Using existing infrastructure

High quality advanced biofuels are:

  • hydrocarbon fuels substantially similar to gasoline, diesel, or jet fuels, yet made from renewable biomass.
  • compatible with all modern diesel engines, with no modifications required.
  • fully compatible with existing infrastructure, distribution systems and engines.

High-quality advanced biofuels are hydrocarbon fuels that are substantially similar to gasoline, diesel or jet fuels. However, they can be made from a wide variety of different types of biomass, and lack some of the harmful substances in fossil fuels.

Advanced biofuels are fully compatible with existing fuel infrastructure, distribution systems and engines

Unlike traditional biofuels, high-quality advanced biofuels are 'drop-in' fuels: this means they are fully compatible with existing fuel infrastructure, distribution systems and engines. No costly conversion of tanks, pipelines, pumps or ships is needed. As such, advanced biofuels are a cost-effective option in comparison to other solutions, such as electric or gas-fuelled vehicles.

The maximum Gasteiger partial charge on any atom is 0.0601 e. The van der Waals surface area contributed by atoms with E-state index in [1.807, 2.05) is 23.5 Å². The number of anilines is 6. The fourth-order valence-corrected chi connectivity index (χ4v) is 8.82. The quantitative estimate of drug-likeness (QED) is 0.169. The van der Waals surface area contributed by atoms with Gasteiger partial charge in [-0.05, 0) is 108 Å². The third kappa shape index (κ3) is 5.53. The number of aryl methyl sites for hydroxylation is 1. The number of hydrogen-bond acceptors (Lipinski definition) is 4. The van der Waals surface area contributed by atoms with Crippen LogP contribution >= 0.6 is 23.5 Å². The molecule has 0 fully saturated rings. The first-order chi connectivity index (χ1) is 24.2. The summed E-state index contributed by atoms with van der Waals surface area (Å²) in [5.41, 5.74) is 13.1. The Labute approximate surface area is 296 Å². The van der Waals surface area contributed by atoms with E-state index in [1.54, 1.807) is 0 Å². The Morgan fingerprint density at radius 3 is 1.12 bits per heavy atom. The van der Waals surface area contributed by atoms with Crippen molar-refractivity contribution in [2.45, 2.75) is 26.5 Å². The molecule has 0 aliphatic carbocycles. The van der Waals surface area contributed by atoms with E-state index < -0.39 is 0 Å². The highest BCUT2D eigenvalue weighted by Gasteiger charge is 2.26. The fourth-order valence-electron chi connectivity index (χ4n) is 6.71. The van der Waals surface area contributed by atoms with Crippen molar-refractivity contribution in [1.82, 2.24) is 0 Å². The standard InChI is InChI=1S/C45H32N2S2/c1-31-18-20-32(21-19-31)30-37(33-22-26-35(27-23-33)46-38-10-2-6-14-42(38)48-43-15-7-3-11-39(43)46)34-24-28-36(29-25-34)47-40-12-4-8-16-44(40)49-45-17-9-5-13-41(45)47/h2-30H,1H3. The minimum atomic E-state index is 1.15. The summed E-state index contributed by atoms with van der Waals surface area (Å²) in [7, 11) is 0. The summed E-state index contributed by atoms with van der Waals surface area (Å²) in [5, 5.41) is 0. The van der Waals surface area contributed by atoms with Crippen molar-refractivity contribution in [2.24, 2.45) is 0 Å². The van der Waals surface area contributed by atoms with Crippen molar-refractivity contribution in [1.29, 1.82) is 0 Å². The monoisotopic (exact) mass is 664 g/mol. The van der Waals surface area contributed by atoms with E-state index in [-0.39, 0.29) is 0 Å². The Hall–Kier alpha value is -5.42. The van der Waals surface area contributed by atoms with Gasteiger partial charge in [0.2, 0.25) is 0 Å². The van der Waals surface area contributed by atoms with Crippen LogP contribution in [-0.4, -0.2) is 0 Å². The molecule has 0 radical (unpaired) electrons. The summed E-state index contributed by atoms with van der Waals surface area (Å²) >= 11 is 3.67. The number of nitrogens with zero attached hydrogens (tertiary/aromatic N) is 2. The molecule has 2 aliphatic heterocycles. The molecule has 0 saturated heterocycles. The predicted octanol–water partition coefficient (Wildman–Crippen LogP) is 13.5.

Examples of high-quality advanced biofuels include Hydrotreated Vegetable Oil (HVO) and Biomass-to-Liquid (BTL). Neste markets its HVO product under the name NExBTL.

Advanced biofuels are practical, available now, with immediate benefits.

Existing infrastructure and EU policy

Europe needs fuels that are compatible with the dominant mode of transportation. Advanced biofuels are an economical and sustainable way forward, representing a cheaper option compared to other alternatives such as electric and gas-fuelled vehicles.

Setting binding EU targets for renewables in transport has been a quick and efficient way to utilize the existing vehicle fleet and infrastructure to bring about significant CO2 savings. At the same time, these targets have driven significant investment into R&D and production capacity of advanced biofuels.

Neste calls for a European policy that maintains binding targets after 2020 and promotes high-quality advanced biofuels. This would allow for a level-playing field in relation to other alternatives promoted through legislation.